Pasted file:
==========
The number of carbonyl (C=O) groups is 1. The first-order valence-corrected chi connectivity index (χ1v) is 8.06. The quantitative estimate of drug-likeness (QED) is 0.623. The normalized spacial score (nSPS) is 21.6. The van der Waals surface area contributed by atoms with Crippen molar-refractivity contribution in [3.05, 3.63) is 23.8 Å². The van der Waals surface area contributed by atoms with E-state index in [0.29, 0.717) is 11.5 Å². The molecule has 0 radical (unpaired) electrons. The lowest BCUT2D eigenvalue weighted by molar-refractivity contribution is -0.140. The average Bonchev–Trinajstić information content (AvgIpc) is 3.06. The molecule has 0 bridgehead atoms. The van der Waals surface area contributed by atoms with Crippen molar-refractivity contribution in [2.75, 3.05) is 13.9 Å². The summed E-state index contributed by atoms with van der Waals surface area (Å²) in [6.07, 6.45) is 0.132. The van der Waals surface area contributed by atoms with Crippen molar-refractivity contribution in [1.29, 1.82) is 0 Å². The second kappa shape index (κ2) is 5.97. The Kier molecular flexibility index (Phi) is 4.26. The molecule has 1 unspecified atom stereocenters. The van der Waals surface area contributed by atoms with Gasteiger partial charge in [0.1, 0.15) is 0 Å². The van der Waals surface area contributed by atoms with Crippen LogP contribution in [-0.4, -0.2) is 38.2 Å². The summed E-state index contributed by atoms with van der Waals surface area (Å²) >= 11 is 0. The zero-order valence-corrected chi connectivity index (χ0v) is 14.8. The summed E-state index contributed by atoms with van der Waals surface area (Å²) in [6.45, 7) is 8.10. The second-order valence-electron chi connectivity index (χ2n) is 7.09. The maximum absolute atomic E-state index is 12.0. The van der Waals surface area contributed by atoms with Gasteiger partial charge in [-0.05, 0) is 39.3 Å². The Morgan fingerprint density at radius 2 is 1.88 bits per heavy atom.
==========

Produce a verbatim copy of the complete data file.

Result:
The number of carbonyl (C=O) groups is 1. The first-order valence-corrected chi connectivity index (χ1v) is 8.06. The quantitative estimate of drug-likeness (QED) is 0.623. The normalized spacial score (nSPS) is 21.6. The van der Waals surface area contributed by atoms with Crippen molar-refractivity contribution in [3.05, 3.63) is 23.8 Å². The van der Waals surface area contributed by atoms with E-state index in [0.29, 0.717) is 11.5 Å². The molecule has 0 radical (unpaired) electrons. The lowest BCUT2D eigenvalue weighted by molar-refractivity contribution is -0.140. The average Bonchev–Trinajstić information content (AvgIpc) is 3.06. The molecule has 0 bridgehead atoms. The van der Waals surface area contributed by atoms with Crippen molar-refractivity contribution in [2.75, 3.05) is 13.9 Å². The summed E-state index contributed by atoms with van der Waals surface area (Å²) in [6.07, 6.45) is 0.132. The van der Waals surface area contributed by atoms with Crippen molar-refractivity contribution in [1.29, 1.82) is 0 Å². The second kappa shape index (κ2) is 5.97. The Kier molecular flexibility index (Phi) is 4.26. The molecule has 1 unspecified atom stereocenters. The van der Waals surface area contributed by atoms with Gasteiger partial charge in [0.1, 0.15) is 0 Å². The van der Waals surface area contributed by atoms with Crippen LogP contribution in [-0.4, -0.2) is 38.2 Å². The summed E-state index contributed by atoms with van der Waals surface area (Å²) >= 11 is 0. The zero-order valence-corrected chi connectivity index (χ0v) is 14.8. The summed E-state index contributed by atoms with van der Waals surface area (Å²) in [6.45, 7) is 8.10. The second-order valence-electron chi connectivity index (χ2n) is 7.09. The maximum absolute atomic E-state index is 12.0. The van der Waals surface area contributed by atoms with Gasteiger partial charge in [-0.05, 0) is 39.3 Å². The Morgan fingerprint density at radius 2 is 1.88 bits per heavy atom.